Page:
Come fall, she’ll continue her sartorial studies on red carpets across the globe promoting two wildly dissimilar films: the family comedy You Again, with Jamie Lee Curtis, Sigourney Weaver and the sizzling Betty White, out September 24, and the darker movie-musical Burlesque, co-starring Christina Aguilera and Cher, which hits theaters November 24. In You Again, Bell plays Marni, an ugly duckling–turned–successful publicist whose brother is set to marry her high school tormenter. Burlesque, on the other hand, has Bell singing, dancing and clad in anatomy-defying costumes as Nikki, the mean lead dancer at a retro girly club. (Of Cher, who plays the club’s proprietress, Bell says, “She is f–king awesome.”)
If the mention of such big names conjures thoughts of behind-the-scenes catfights, or who-is-getting-the-best-lighting dramas, Bell claims her on-set experiences were nothing short of empowering. “I’m playing the role of sponge,” she says, adding: “I worked with all guys for a long time. I wanted some estrogen in my life.” From Cher, for example, she learned “that you can be an otherworldly icon and still have your feet on the ground.” And the 88-year-old White offered tips on keeping things fresh in relationships: “When you hear him coming home, just go change your blouse or put on a little perfume,” Bell recalls White advising, “and constantly celebrate your partner like you did in month two.”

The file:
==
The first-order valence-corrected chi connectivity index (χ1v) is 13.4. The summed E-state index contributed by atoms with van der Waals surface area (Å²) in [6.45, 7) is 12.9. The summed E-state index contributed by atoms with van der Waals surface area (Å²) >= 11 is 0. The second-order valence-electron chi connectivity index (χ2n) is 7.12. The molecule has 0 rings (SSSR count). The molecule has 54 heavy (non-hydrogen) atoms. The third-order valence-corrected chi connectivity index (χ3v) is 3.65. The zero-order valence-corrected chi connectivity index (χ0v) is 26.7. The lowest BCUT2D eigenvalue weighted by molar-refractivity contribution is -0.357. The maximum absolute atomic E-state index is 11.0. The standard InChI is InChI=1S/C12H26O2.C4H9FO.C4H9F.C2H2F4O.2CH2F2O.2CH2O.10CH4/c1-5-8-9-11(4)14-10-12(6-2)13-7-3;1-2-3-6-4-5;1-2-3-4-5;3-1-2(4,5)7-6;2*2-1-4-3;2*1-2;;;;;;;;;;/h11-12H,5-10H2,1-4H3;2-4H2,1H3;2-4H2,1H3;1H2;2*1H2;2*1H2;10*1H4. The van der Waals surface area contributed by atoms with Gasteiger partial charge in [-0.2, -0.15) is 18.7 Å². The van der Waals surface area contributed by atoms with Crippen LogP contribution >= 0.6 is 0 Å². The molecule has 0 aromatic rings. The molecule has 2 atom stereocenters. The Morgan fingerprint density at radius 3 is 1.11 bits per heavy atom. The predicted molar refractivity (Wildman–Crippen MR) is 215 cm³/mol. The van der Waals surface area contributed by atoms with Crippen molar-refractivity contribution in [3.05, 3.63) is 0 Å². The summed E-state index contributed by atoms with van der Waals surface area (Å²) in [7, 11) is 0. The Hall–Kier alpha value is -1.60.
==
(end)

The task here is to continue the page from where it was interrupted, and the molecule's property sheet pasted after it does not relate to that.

It turns out Bell made quite an impression on her octogenarian co-star, as well. “It was a treat to see this beautiful young girl perform with such terrific comedic skills and professionalism,” says White. “Her career is on fire.”
Bell hopes to flex her acting muscles toward the serious side going forward, including a Broadway show and pursuing “riskier—not in the sense of being dark, but just in the sense of not being as commercial”—independent-film work. But don’t expect the actress to stray too far from comedy. “I’m really happy, when I wake up every morning, that I’m considered.…” She pauses. “It even sounds too cocky to say, because I’m nervous it will be taken away if I say it out loud—but to be considered a female comedian is my dream come true.”